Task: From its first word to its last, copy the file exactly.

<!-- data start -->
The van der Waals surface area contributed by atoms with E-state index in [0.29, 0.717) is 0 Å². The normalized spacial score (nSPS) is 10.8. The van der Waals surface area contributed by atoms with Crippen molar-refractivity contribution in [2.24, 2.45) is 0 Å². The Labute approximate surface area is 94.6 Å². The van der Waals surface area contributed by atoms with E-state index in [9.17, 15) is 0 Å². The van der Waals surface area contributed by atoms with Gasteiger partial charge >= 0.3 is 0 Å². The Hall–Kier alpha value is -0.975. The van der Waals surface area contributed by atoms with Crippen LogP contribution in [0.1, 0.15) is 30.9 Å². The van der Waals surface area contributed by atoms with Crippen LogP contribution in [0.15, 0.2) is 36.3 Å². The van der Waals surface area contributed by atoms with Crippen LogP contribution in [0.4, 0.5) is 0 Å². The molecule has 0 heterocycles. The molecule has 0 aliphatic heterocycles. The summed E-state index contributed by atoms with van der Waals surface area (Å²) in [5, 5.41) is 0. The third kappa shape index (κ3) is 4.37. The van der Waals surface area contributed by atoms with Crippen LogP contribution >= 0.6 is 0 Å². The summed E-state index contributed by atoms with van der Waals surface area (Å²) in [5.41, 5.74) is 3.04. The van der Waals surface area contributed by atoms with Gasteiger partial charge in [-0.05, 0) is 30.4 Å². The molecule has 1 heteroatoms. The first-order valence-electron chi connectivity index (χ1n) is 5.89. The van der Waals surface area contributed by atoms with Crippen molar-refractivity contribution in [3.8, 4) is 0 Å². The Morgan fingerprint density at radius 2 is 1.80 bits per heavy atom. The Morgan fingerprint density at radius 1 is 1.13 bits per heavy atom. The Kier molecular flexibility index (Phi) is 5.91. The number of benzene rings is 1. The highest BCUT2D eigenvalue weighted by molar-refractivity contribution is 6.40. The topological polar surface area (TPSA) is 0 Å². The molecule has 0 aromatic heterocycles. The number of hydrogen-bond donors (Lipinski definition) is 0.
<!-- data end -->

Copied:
The van der Waals surface area contributed by atoms with E-state index in [0.29, 0.717) is 0 Å². The normalized spacial score (nSPS) is 10.8. The van der Waals surface area contributed by atoms with Crippen molar-refractivity contribution in [2.24, 2.45) is 0 Å². The Labute approximate surface area is 94.6 Å². The van der Waals surface area contributed by atoms with E-state index in [9.17, 15) is 0 Å². The van der Waals surface area contributed by atoms with Gasteiger partial charge >= 0.3 is 0 Å². The Hall–Kier alpha value is -0.975. The van der Waals surface area contributed by atoms with Crippen LogP contribution in [0.1, 0.15) is 30.9 Å². The van der Waals surface area contributed by atoms with Crippen LogP contribution in [0.15, 0.2) is 36.3 Å². The van der Waals surface area contributed by atoms with Crippen LogP contribution in [0.4, 0.5) is 0 Å². The molecule has 0 heterocycles. The molecule has 0 aliphatic heterocycles. The summed E-state index contributed by atoms with van der Waals surface area (Å²) in [5, 5.41) is 0. The third kappa shape index (κ3) is 4.37. The van der Waals surface area contributed by atoms with Crippen LogP contribution >= 0.6 is 0 Å². The summed E-state index contributed by atoms with van der Waals surface area (Å²) in [5.41, 5.74) is 3.04. The van der Waals surface area contributed by atoms with Gasteiger partial charge in [-0.05, 0) is 30.4 Å². The molecule has 1 heteroatoms. The first-order valence-electron chi connectivity index (χ1n) is 5.89. The van der Waals surface area contributed by atoms with Crippen molar-refractivity contribution in [3.8, 4) is 0 Å². The Morgan fingerprint density at radius 2 is 1.80 bits per heavy atom. The Morgan fingerprint density at radius 1 is 1.13 bits per heavy atom. The Kier molecular flexibility index (Phi) is 5.91. The number of benzene rings is 1. The highest BCUT2D eigenvalue weighted by molar-refractivity contribution is 6.40. The topological polar surface area (TPSA) is 0 Å². The molecule has 0 aromatic heterocycles. The number of hydrogen-bond donors (Lipinski definition) is 0.